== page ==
Saturday, January 16, 2010

An honest thought about good deeds and love.

Just a heads up, this blog is "Traveling Shepherd" but as of right now the Shepherd is not traveling, she's in Phoenix and has been for a few months, figuring out her next move. And now to switch to first person because writing in third person annoys the heck out of me... I'll keep writing in this blog because a) I feel like I still have worthwhile thoughts to put out there and b) I don't feel like starting a new blog and c) who knows when I'll be traveling again. It could be tomorrow, it could be next week... One good thing about being unemployed, it gives room for plenty of spontaneity.

Something I've been thinking about lately (actually for a few months now) is how some people who don't know God can be so very loving and life-giving. I'm reading through Matthew right now (possibly my favorite book in the Bible... Definitely the one I read the most...) and I came across a verse in chapter 5 that says, "Let your light shine before men, that they may see your good deeds and praise your Father in heaven." My problem with this concept of Christians loving others and through that people seeing the love of God, is that many non-christians and strong atheists live amazing lives, sacrificing of themselves for a better world. Why do they do it? Is it truly my love for God that drives me to do the good that I do, or would I still do those things if I didn't believe in God, because that's just in my nature?
I do believe that we are inherently not good people. We have the tug to do wrong, to sin, to hurt others, to curse God. But what is it in non-Christians that pulls them to do good? Why are there so may in the Peace Corps, in Teach for America, in food banks, heading up amazing and good organizations and causes for the betterment of the world? It's true that there are plenty of Christians in these organizations. I'm not arguing that Christians are not very present in the movement to better the world and bring the kingdom, but I just want to focus a bit on the motivation of others in their pursuit of a better world.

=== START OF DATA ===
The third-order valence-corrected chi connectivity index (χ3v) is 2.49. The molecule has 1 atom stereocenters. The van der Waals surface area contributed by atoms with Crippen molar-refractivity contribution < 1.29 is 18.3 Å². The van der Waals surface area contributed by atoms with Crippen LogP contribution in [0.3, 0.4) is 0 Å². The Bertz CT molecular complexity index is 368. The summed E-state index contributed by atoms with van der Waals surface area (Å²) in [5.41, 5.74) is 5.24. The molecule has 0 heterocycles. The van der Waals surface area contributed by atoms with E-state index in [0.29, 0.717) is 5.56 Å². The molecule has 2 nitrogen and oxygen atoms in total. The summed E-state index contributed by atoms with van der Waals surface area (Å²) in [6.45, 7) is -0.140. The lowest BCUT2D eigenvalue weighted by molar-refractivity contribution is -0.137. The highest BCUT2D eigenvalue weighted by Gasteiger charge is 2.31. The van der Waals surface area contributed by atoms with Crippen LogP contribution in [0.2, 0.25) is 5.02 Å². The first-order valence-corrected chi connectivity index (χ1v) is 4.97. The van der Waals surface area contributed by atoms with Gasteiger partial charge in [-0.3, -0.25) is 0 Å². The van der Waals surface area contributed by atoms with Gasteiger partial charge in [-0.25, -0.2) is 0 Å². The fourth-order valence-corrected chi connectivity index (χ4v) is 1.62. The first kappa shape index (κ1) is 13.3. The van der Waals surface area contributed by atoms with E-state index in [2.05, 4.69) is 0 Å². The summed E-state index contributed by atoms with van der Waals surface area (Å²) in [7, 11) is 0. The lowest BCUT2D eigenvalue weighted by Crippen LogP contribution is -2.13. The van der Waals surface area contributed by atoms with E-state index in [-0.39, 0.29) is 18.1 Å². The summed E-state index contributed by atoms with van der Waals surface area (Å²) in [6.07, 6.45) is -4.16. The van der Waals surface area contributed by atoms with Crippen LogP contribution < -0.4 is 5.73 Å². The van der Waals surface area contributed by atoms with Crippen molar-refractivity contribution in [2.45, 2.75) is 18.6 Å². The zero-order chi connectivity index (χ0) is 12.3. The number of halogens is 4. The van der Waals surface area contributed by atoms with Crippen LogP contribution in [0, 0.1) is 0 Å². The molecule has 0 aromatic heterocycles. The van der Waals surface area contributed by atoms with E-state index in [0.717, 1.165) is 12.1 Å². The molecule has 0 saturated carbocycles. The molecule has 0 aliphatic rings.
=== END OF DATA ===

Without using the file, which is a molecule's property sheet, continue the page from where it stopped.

Could it be that God can use people who do not believe in him, to bring in his kingdom? But what about when God does not get praise for that work ("..that they may see your good deeds and glorify your Father..")? Is it that while those good deeds are good right now, they're not good for reward in the next life (a whole other concept that I won't get into right now but that has puzzled me forever)?

Why do people who don't love God do good things, if all we are without God is depraved, purely sinful, bad, people? I reject the idea that they do good for bad, perverse motives. Many do it because they just love people. But I thought all love comes from God....?

What's up with that?

I have no idea.

So talk to me. What do you think?

Tuesday, January 12, 2010

Proposition 8.

I haven't really followed proposition 8 and all the activity going on around it. But I know others have. A lot of Christians are concerned about it. I guess I understand that. I'm not apathetic about morality, as some may accuse me of due to my unpassionate response to the case. I want people to be moral. Not only is it pleasing to God, it's good for us: our families, our relationships in general, our health... From what I understand about the proposition is that if it passes it makes it unconstitutional for states to have the prohibition of gay marriage in their constitutions.

I believe marriage should be between one man and one woman. I don't want men to marry men, and I don't want women to marry women. I don't think it's natural. But, there's a lot in this world that isn't natural and isn't the way it should be: "natural" disasters, wars, animals being abused for our greedy tummies, poverty... It's hard for me to care about what the government calls ok and what it doesn't. The government doesn't decide what is moral or not for me. They allow so much crap happen in other areas, allowing gay marriage is a drop in the bucket. AND it will NOT change how many people live together or not. It will not make people who already don't think a gay lifestyle is moral, to think it is moral.

The government allowing two people who are already living like they're married to actually get married, will not make me think that gay marriage is morally correct. They will live together whether they're married or not. What changes, really?

We make statements with our life styles and our personal choices. While our voices can influence and potentially change government policy, our lives can influence individuals.
How about the Church focus on what we're called to do.